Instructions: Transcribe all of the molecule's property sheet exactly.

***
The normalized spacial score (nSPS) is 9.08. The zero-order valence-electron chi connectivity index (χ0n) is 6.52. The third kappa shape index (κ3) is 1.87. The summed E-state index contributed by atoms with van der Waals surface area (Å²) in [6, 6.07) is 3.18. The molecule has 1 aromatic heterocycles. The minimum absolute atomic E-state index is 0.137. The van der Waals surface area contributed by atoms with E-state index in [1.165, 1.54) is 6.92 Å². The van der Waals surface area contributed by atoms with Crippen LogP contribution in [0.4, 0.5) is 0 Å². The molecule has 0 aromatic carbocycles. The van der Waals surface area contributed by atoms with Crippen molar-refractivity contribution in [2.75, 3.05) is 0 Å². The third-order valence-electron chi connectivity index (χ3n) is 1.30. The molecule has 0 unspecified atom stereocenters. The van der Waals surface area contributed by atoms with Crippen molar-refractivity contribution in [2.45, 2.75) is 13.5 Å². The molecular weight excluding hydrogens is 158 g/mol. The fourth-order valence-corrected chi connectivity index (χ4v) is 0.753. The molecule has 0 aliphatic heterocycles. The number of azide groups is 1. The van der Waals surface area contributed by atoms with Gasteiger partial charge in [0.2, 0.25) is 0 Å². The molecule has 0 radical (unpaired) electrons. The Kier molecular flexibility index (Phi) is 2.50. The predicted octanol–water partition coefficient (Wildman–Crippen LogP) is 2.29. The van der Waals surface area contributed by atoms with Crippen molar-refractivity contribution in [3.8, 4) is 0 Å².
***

The normalized spacial score (nSPS) is 9.08. The zero-order valence-electron chi connectivity index (χ0n) is 6.52. The third kappa shape index (κ3) is 1.87. The summed E-state index contributed by atoms with van der Waals surface area (Å²) in [6, 6.07) is 3.18. The molecule has 1 aromatic heterocycles. The minimum absolute atomic E-state index is 0.137. The van der Waals surface area contributed by atoms with E-state index in [1.165, 1.54) is 6.92 Å². The van der Waals surface area contributed by atoms with Crippen LogP contribution in [0.4, 0.5) is 0 Å². The molecule has 0 aromatic carbocycles. The van der Waals surface area contributed by atoms with Crippen molar-refractivity contribution in [2.75, 3.05) is 0 Å². The third-order valence-electron chi connectivity index (χ3n) is 1.30. The molecule has 0 unspecified atom stereocenters. The van der Waals surface area contributed by atoms with Crippen molar-refractivity contribution in [2.45, 2.75) is 13.5 Å². The molecular weight excluding hydrogens is 158 g/mol. The fourth-order valence-corrected chi connectivity index (χ4v) is 0.753. The molecule has 0 aliphatic heterocycles. The number of azide groups is 1. The van der Waals surface area contributed by atoms with Gasteiger partial charge in [0.2, 0.25) is 0 Å². The molecule has 0 radical (unpaired) electrons. The Kier molecular flexibility index (Phi) is 2.50. The predicted octanol–water partition coefficient (Wildman–Crippen LogP) is 2.29. The van der Waals surface area contributed by atoms with Crippen molar-refractivity contribution in [3.8, 4) is 0 Å².